Shares in Perpetual (ASX:PPT) have re-rated over the past six months following a large-scale expansion internationally, fund outflows in the domestic business reversing to inflows, and a greater contribution to profit from performance fees. The Company is in the middle of a transition from an Australian business focused largely on domestic funds management to a more diversified, global fund manager.
At present, the establishment of distribution capabilities in key geographies is still in the early stages and is tracking ahead of plan. While this strategy has the potential to be a real game changer for PPT (and lead to a further re-rating in the shares), the key issues for investors are:
i) Can the Company execute the strategy successfully, and
ii) What is the impact on the shorter-term profitability given that the benefits are likely to be evident over the longer term?
Perpetual is an independent and diversified financial services group providing specialised investment management, wealth advice and corporate fiduciary services to individuals, families, financial advisers and institutions. The Company has four operating divisions:
1. Perpetual Asset Management Australia (PAMA) is the investment management arm, covering multi-asset classes within Australia.
2. Perpetual Asset Management International (PAMI) has recently been established as a new division by PPT following the Company’s acquisition of Trillium (completed 30 June 2020) and Barrow Hanley (completed 17 November 2020). The establishment of the PAMI division has propelled total Assets Under Management (AUM) to $98.3b (+246% vs FY20), with PAMI accounting for approximately 75% of the total AUM.
3. Perpetual Private includes comprehensive advisory services, portfolio management and philanthropic services to High Net Worth individuals, charities and other not-for-profits.
4. Perpetual Corporate Trust provides fiduciary services, custodial and trustee services for securitisation, unit trusts and debt securities.
Key Fundamental Drivers
What Impact on the Cost Base from Building a Global Distribution Platform?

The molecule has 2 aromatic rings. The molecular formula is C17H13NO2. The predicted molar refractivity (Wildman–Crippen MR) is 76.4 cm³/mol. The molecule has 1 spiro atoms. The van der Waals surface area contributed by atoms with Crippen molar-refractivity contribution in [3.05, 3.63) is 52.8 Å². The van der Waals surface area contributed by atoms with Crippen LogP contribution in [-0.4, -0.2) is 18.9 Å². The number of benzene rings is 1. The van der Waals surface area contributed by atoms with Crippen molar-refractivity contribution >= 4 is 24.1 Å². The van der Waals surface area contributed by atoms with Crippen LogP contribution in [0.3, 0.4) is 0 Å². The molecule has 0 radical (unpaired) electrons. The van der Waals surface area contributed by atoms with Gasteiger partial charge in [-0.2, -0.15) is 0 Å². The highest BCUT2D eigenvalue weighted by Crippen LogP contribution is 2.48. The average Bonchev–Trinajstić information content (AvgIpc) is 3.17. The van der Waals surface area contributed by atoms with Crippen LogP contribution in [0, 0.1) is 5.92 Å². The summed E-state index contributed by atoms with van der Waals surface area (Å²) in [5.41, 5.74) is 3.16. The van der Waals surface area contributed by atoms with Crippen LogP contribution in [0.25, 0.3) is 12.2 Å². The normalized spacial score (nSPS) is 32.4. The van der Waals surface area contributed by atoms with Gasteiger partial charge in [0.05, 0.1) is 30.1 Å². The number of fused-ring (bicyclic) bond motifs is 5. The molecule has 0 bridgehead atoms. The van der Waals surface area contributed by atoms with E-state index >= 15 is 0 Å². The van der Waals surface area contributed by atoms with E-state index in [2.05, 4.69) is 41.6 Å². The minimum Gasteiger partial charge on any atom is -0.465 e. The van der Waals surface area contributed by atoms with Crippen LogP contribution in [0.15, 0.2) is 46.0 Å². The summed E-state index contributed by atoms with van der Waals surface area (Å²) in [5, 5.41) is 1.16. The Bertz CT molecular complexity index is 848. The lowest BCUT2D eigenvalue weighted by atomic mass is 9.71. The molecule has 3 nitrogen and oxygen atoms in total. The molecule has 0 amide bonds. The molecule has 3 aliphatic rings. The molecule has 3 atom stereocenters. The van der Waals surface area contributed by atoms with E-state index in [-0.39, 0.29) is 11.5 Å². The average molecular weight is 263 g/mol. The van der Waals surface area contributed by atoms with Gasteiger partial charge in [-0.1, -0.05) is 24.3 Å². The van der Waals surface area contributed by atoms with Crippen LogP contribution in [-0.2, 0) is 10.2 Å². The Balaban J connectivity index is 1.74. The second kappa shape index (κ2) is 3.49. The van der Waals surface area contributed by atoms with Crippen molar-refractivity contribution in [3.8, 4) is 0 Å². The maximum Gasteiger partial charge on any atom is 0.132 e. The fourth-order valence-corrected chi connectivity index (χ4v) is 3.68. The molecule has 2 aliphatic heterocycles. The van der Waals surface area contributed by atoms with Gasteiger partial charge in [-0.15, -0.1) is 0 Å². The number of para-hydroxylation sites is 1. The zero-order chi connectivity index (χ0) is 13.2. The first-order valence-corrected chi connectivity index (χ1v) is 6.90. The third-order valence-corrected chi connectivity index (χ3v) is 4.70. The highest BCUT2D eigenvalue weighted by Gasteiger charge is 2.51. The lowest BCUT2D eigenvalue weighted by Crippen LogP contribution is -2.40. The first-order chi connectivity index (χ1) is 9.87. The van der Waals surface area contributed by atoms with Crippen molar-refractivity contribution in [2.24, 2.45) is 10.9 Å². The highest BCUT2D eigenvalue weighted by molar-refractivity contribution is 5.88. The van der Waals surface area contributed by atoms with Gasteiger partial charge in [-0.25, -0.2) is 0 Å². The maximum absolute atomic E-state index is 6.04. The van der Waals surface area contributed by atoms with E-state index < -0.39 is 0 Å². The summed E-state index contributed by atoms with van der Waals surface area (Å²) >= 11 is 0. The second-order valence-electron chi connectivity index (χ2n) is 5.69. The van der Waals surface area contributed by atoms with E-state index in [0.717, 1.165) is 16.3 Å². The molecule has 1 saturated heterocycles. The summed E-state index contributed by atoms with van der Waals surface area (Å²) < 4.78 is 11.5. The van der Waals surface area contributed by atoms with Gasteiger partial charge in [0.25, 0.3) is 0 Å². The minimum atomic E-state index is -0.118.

While a large portion of the increase in cost guidance for FY22 relates to acquisitions (in particular, for Barrow Hanley and Trillium), there is also a sizeable investment into building a global asset management platform.
Over the long term, the increase in cost guidance for FY22 may become immaterial in the context of Perpetual’s future earnings prospects should the Company successfully execute on its investment in distribution and recent expansion in asset management. It is estimated that every 1.0% expense growth equates to >2% NPAT growth.
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PPT’s strategy to investing in its distribution capability at the present time is underpinned by Barrow Hanley’s strong fund performance and Trillium’s exposure to the high-growth & in-favour ESG category, which is already attracting flows in Australia and offshore. While this investment will impact the near-term profitability, it should attract fund flows in the medium term.
Further, the required increase in FUM to at least cover the increased cost of offshore distribution capability would not be significant. More specifically, it is estimated that ~$4b of FUM (in context, group FUM is $98.3b) earning a base fee of ~50 basis points will cover the potential step-up in the cost base (i.e. $20m) for the offshore distribution initiatives.